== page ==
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Mitchell High AP Boot Camp teaching key skills needed for advanced coursework

Teammates pass freshman Ethan Morgan, 14, through a loop in a “spider web” Thursday at Mitchell High School’s inaugural Advanced Placement boot camp. This game is designed to help boost teamwork and problem solving, two key skills that will help students succeed in the rigorous courses they will begin in two weeks. More than 400 teens participated.

JEFFREY S. SOLOCHEK | Times

Teammates pass freshman Ethan Morgan, 14, through a loop in a “spider web” Thursday at Mitchell High School’s inaugural Advanced Placement boot camp. This game is designed to help boost teamwork and problem solving, two key skills that will help students succeed in the rigorous courses they will begin in two weeks. More than 400 teens participated.

TRINITY — Two groups of 22 Mitchell High School Advanced Placement students stared at "spider webs" of PVC piping and bungee cords as teacher Andrea Berry-Guth gave them directions.

The goal: Get every person through the web, with the faster team winning. The hitch: Touching the cord would tack on extra time.

Only two people could use each hole in the web, some low to the ground and others near the ceiling. Once they made it to the other side, there was no going back to help teammates.

More than 400 Mitchell students attempted to solve this challenge and several others Thursday as part of the school's first AP Boot Camp. The event, assistant principal Angie Murphy said, aimed to help students focus on five key skills — teamwork, organization, critical reading, problem solving and communication — that will help them succeed in their advanced coursework, and in life generally.

"AP is not surface thought," Murphy advised the students as they gathered in the gym to begin the six-hour day. "What we're going to do is push beyond."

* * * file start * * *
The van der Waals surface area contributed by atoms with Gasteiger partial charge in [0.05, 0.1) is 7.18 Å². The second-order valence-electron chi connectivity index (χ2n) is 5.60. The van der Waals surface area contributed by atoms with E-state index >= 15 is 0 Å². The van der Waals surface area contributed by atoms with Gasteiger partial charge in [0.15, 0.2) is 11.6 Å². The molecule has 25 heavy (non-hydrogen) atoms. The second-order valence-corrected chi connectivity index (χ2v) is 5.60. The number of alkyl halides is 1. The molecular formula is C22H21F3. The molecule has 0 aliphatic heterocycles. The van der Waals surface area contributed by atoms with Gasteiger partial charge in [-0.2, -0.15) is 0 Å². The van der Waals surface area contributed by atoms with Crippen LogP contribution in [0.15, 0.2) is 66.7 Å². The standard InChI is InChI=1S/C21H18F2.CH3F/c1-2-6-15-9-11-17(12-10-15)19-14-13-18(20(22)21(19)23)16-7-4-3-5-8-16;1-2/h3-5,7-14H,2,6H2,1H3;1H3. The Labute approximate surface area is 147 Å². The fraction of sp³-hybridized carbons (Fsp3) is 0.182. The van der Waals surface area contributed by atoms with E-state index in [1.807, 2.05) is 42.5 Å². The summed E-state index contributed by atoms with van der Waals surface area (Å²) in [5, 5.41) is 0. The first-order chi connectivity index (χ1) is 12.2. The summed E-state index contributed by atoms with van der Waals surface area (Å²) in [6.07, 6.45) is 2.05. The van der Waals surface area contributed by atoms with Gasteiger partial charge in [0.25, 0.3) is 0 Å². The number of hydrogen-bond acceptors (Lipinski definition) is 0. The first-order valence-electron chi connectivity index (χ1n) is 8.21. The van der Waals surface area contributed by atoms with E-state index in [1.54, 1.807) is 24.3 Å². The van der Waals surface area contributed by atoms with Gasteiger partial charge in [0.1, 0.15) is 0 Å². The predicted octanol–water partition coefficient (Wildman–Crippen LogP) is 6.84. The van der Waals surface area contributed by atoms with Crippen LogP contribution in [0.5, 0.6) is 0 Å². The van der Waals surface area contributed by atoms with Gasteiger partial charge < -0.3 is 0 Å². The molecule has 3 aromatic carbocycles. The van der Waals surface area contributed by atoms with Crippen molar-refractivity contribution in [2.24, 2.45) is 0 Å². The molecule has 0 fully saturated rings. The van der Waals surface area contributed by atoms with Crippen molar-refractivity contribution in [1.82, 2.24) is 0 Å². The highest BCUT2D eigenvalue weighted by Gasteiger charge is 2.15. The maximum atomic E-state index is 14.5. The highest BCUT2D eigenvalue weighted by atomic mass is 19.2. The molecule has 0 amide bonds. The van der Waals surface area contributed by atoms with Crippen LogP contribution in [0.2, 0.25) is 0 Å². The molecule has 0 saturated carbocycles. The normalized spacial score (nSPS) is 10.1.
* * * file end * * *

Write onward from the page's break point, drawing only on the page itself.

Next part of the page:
To make it fun, the teachers — all in camo colors — also turned the boot camp into a contest with lots of prizes. And those who attended got out of a lengthy writing assignment that counted for up to 10 percent of their summer AP preparation grade.

That was enough to lure many of the students who otherwise would have preferred to spend the sunny vacation day away from school.

"I don't want to do a huge project," said sophomore John Schwindt, 15, who will take his first AP course this year in world history.

Most made the best of it, actively participating in the games and hands-on activities, and keeping in mind the important lessons that bolstered each.

"I think it's going to prepare me pretty well for AP," said sophomore Katie Selby, 16, after her team hoisted her through one of the top holes of its spider web. "You see how much work it's going to be and how serious you have to get."

Plus, she added, "It's good to see everyone again after the summer."

Before starting the web challenge, Selby's team plotted strategy. They would send two tall people first, keeping two other tall members on the opposite side so they could lift and pass some of the smaller teammates through the highest holes.

They thought about keeping at least one of the lowest holes unused for the final members to get through easily, though it didn't work out that way.

Senior Taylor Breuning, 16, was one of the last ones through, lifted and "speared" through the middle by fellow senior Tyler Smith. He said he understood that solving problems like this would help when taking AP exams next spring.

"Everybody is working together," said Breuning, who took two AP courses last year and will take one this year. "And we all had to be organized to figure out which holes are closed, who goes when."

Throughout the day, teams spent time looking at time management strategies, talking about careful reading and even discussing the temptation to cheat.

Smith said she hoped that the students would come together as a community, learn how to network and how to use their learning skills throughout life. Passing an AP exam is only part of the picture, she said, though quickly noting that Mitchell's participation and passing rates were tops in Pasco County last year.

"It's enough to take AP because it does push them," Smith said. "Even kids that don't pass are going to be better off in the end."

Cristina Crane, who graduated from Mitchell in 2010, shared that view. Crane, who came back to help out at boot camp, finished Mitchell with 57 college credits from AP and dual enrollment courses.

"Yes, if you pass the test, you get the college credit," she acknowledged. "But even if you don't pass the test you still get skills you can use. It's still worth it."

The school will continue to offer AP strategy lessons throughout the year, including monthly support seminars.

Jeffrey S. Solochek can be reached at solochek@sptimes.com or (813) 909-4614. For more education news, visit the Gradebook at tampabay.com/blogs/gradebook.

Mitchell High AP Boot Camp teaching key skills needed for advanced coursework 08/11/11 [Last modified: Thursday, August 11, 2011 8:28pm]
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